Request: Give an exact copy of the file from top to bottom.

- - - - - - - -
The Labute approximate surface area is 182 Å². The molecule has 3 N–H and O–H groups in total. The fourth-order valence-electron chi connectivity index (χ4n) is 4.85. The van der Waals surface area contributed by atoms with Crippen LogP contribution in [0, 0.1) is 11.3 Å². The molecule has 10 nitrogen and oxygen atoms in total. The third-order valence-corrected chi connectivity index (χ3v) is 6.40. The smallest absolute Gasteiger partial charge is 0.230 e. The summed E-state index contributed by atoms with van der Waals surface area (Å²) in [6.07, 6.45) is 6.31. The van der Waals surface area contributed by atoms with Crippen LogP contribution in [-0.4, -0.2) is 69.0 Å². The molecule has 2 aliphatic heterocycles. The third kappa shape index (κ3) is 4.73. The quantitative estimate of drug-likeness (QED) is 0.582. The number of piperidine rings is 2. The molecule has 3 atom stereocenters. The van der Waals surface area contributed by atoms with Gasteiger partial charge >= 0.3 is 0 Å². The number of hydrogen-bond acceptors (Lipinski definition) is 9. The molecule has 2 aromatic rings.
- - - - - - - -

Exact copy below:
The Labute approximate surface area is 182 Å². The molecule has 3 N–H and O–H groups in total. The fourth-order valence-electron chi connectivity index (χ4n) is 4.85. The van der Waals surface area contributed by atoms with Crippen LogP contribution in [0, 0.1) is 11.3 Å². The molecule has 10 nitrogen and oxygen atoms in total. The third-order valence-corrected chi connectivity index (χ3v) is 6.40. The smallest absolute Gasteiger partial charge is 0.230 e. The summed E-state index contributed by atoms with van der Waals surface area (Å²) in [6.07, 6.45) is 6.31. The van der Waals surface area contributed by atoms with Crippen LogP contribution in [-0.4, -0.2) is 69.0 Å². The molecule has 2 aliphatic heterocycles. The third kappa shape index (κ3) is 4.73. The quantitative estimate of drug-likeness (QED) is 0.582. The number of piperidine rings is 2. The molecule has 3 atom stereocenters. The van der Waals surface area contributed by atoms with Gasteiger partial charge >= 0.3 is 0 Å². The number of hydrogen-bond acceptors (Lipinski definition) is 9. The molecule has 2 aromatic rings.